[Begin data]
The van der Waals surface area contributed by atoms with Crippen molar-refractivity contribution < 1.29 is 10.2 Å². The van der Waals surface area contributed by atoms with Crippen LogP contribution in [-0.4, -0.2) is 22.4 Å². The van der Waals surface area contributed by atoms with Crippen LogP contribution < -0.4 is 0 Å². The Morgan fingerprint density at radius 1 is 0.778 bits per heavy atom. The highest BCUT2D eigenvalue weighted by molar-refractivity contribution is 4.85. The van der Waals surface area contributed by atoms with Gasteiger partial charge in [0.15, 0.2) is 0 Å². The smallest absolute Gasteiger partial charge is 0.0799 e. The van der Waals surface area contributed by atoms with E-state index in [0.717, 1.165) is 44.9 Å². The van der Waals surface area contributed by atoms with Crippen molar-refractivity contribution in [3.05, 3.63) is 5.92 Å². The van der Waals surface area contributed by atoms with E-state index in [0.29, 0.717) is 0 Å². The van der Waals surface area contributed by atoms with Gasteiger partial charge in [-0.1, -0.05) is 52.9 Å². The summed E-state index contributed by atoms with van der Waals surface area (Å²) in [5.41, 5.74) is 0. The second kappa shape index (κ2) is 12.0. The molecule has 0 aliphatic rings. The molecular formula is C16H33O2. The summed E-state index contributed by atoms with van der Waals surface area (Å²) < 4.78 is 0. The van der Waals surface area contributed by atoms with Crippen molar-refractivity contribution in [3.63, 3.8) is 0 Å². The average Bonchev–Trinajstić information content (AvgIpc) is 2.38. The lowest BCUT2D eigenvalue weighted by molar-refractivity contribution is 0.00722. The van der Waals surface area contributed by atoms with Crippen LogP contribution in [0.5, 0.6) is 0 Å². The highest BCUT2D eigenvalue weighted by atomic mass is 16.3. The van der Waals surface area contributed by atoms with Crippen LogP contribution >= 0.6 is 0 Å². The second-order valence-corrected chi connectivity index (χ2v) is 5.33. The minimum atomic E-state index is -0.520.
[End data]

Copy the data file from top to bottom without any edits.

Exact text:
The van der Waals surface area contributed by atoms with Crippen molar-refractivity contribution < 1.29 is 10.2 Å². The van der Waals surface area contributed by atoms with Crippen LogP contribution in [-0.4, -0.2) is 22.4 Å². The van der Waals surface area contributed by atoms with Crippen LogP contribution < -0.4 is 0 Å². The Morgan fingerprint density at radius 1 is 0.778 bits per heavy atom. The highest BCUT2D eigenvalue weighted by molar-refractivity contribution is 4.85. The van der Waals surface area contributed by atoms with Gasteiger partial charge in [0.15, 0.2) is 0 Å². The smallest absolute Gasteiger partial charge is 0.0799 e. The van der Waals surface area contributed by atoms with E-state index in [0.717, 1.165) is 44.9 Å². The van der Waals surface area contributed by atoms with Crippen molar-refractivity contribution in [3.05, 3.63) is 5.92 Å². The van der Waals surface area contributed by atoms with E-state index in [0.29, 0.717) is 0 Å². The van der Waals surface area contributed by atoms with Gasteiger partial charge in [-0.1, -0.05) is 52.9 Å². The summed E-state index contributed by atoms with van der Waals surface area (Å²) in [5.41, 5.74) is 0. The second kappa shape index (κ2) is 12.0. The molecule has 0 aliphatic rings. The molecular formula is C16H33O2. The summed E-state index contributed by atoms with van der Waals surface area (Å²) < 4.78 is 0. The van der Waals surface area contributed by atoms with Crippen molar-refractivity contribution in [3.63, 3.8) is 0 Å². The average Bonchev–Trinajstić information content (AvgIpc) is 2.38. The lowest BCUT2D eigenvalue weighted by molar-refractivity contribution is 0.00722. The van der Waals surface area contributed by atoms with Crippen LogP contribution in [0.5, 0.6) is 0 Å². The highest BCUT2D eigenvalue weighted by atomic mass is 16.3. The van der Waals surface area contributed by atoms with Crippen LogP contribution >= 0.6 is 0 Å². The second-order valence-corrected chi connectivity index (χ2v) is 5.33. The minimum atomic E-state index is -0.520.